Sunday, December 20, 2009

And They Say Men Don't Read

Well, maybe men don't read books. But according to a new essay in The New York Times Book Review, they steal them.

Margo Rabb, author of the Missing Persons Mysteries and Cures for Heartbreak, wrote said essay, Steal These Books, in which she describes the most popular books lifted by lovers of literature. It's heartening to read that one bookstore general manager believes that it is mostly younger men who are doing the stealing.

Because I try to think well of people, I have decided to believe that after they get their hot little hands on their ill-gotten books, those younger men do read them. It could happen.


Friday, July 10, 2009

Modeling Writing

In my former life as a professional mom, I was often perplexed by how little nonfiction of the essay and memoir variety my kids read in elementary school. This was a big problem in my mind because they were frequently asked to write essays and sometimes even about themselves. Yet as far as I could tell, they had nothing to model their writing upon. Connecticut had standardized testing before anyone had ever heard of No Child Left Behind, and the writing portion of those tests didn't involve novels, it involved multiple paragraph essays. The Gauthier kids' teachers scrambled to provide instruction, but how much easier it would have been for them "to get it" if they ever read examples of what it was they were supposed "to get."

I used to spend my time hunting for essays for my kids to read. By the time they were in sixth grade, I was passing them some of Joel Stein's Time Magazine essays. You know, his "self-focused humor column". Come on. He used thesis statements and topic sentences.

What I really wanted was Jon Scieszka's Knucklehead. But it wasn't available then. Scieszka's memoir of "Growing Up Scieszka" is filled with short, readable chapters about his life as a child. (I'm not going to make much of the fact that he was a boy child, because I think girls will enjoy this book, too.) And while I didn't notice much in the way of thesis statements and topic sentences, I did see a lot of material that could make child readers think, "Hey! I could do this! I could write about the strange books I have to read at school. I could write about my grandparents. I could write about Halloween, my siblings' injuries, things I've bought, games I've played" and about thirty-one other subjects since Scieszka includes thirty-eight chapters.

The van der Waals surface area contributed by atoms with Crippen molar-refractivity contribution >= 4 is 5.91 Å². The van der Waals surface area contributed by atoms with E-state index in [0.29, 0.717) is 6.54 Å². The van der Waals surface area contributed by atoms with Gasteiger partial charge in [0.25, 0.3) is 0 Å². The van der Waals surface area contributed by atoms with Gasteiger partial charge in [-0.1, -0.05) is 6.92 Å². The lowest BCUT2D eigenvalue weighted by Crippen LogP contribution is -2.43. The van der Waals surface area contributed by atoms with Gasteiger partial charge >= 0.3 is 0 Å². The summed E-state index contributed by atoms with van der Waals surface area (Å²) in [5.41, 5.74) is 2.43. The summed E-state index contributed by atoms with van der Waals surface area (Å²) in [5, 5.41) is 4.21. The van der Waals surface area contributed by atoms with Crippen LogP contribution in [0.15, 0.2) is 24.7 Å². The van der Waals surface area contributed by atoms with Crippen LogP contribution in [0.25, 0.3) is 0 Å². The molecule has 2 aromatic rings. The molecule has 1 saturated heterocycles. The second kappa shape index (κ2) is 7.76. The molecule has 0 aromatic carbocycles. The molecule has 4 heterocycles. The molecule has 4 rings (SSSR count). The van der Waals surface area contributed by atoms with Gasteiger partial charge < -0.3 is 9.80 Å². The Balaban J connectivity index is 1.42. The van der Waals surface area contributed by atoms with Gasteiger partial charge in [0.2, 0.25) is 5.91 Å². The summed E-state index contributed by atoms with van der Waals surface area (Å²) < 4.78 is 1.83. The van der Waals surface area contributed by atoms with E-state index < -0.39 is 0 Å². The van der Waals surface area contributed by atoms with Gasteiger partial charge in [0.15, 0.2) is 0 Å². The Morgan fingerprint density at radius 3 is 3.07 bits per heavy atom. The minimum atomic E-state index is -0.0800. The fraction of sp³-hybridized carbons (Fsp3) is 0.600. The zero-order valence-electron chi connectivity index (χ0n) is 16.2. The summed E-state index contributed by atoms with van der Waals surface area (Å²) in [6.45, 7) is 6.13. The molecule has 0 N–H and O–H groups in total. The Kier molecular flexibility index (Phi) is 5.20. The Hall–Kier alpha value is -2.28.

Coming up with material is hard for a lot of kids. Knucklehead could provide inspiration for some of them. After all, learning to write will come a whole lot easier if you have something to write about.

Training Report: You haven't seen one of these in a long time, have you? At the beginning of the week I found a journal to which I could submit the essay I spent so much time on this summer. And I submitted it.

Essays, which we were discussing in this post, anyway, are kind of problematic. You feel this overwhelming need to express yourself about something that has happened to you that you think has some connection to the greater world, to humankind, and then what do you do with it? It's not easy to find potential markets for some of these personal essays. For instance, earlier this week I did a rough draft of what might be called a flash essay about washing windows. What am I going to do with that?

A writer could, of course, write essays that publications are actually looking for. I just read today that Drunken Boat is looking for 1000 word or less "nonfiction perspectives from around the world on the effect of the global economic crisis." The writing prompt becomes more specific, and I'm sure someone could do a personal essay with it. But the phrase "global economic crisis" is freaking me out.

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Wednesday, January 28, 2009

The David Sedaris Lesson Plan

Earlier this month, I was doing an on-line connection thing with some creative writing students in a high school in Vermont. One of the students asked me about my favorite writers. The only name I can recall giving her was David Sedaris's, in large part because the young woman responded that she liked him, too. I recommended reading his essays to another student, who also said she was already familiar with him.

Then I started reading his most recent book When You Are Engulfed In Flames while I was on vacation, and I began to wonder if I wanted to be the one to tip the young off to the many wonders of Sedaris. The guy writes about getting high. Regularly. For decades. He writes about getting drunk. Nightly. For decades. He writes about hitchhiking! And, then, of course, what would a David Sedaris anthology be without frequent mentions of demon nicotine?